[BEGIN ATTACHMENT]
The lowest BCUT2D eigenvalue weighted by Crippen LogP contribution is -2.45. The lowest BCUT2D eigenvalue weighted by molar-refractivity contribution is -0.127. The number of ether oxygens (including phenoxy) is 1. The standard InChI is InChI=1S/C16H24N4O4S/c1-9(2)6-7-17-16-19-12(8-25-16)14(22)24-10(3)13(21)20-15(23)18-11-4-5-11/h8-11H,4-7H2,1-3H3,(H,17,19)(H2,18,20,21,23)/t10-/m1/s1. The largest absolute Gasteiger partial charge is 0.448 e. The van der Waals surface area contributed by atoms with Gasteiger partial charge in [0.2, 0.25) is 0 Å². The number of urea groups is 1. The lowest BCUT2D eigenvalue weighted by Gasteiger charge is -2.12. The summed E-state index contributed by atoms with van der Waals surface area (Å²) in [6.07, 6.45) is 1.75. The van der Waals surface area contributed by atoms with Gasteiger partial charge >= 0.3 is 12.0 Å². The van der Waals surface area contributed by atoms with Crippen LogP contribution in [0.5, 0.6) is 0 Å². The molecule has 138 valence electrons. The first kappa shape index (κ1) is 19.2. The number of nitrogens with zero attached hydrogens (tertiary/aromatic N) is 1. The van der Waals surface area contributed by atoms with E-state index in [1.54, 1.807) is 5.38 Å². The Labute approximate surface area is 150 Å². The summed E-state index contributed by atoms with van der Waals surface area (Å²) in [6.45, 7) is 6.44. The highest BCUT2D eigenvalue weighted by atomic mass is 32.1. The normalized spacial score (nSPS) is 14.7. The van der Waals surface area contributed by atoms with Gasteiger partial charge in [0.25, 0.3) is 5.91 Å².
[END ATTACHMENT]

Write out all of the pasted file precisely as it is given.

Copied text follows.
The lowest BCUT2D eigenvalue weighted by Crippen LogP contribution is -2.45. The lowest BCUT2D eigenvalue weighted by molar-refractivity contribution is -0.127. The number of ether oxygens (including phenoxy) is 1. The standard InChI is InChI=1S/C16H24N4O4S/c1-9(2)6-7-17-16-19-12(8-25-16)14(22)24-10(3)13(21)20-15(23)18-11-4-5-11/h8-11H,4-7H2,1-3H3,(H,17,19)(H2,18,20,21,23)/t10-/m1/s1. The largest absolute Gasteiger partial charge is 0.448 e. The van der Waals surface area contributed by atoms with Gasteiger partial charge in [0.2, 0.25) is 0 Å². The number of urea groups is 1. The lowest BCUT2D eigenvalue weighted by Gasteiger charge is -2.12. The summed E-state index contributed by atoms with van der Waals surface area (Å²) in [6.07, 6.45) is 1.75. The van der Waals surface area contributed by atoms with Gasteiger partial charge >= 0.3 is 12.0 Å². The van der Waals surface area contributed by atoms with Crippen LogP contribution in [0.5, 0.6) is 0 Å². The molecule has 138 valence electrons. The first kappa shape index (κ1) is 19.2. The number of nitrogens with zero attached hydrogens (tertiary/aromatic N) is 1. The van der Waals surface area contributed by atoms with E-state index in [1.54, 1.807) is 5.38 Å². The Labute approximate surface area is 150 Å². The summed E-state index contributed by atoms with van der Waals surface area (Å²) in [6.45, 7) is 6.44. The highest BCUT2D eigenvalue weighted by atomic mass is 32.1. The normalized spacial score (nSPS) is 14.7. The van der Waals surface area contributed by atoms with Gasteiger partial charge in [0.25, 0.3) is 5.91 Å².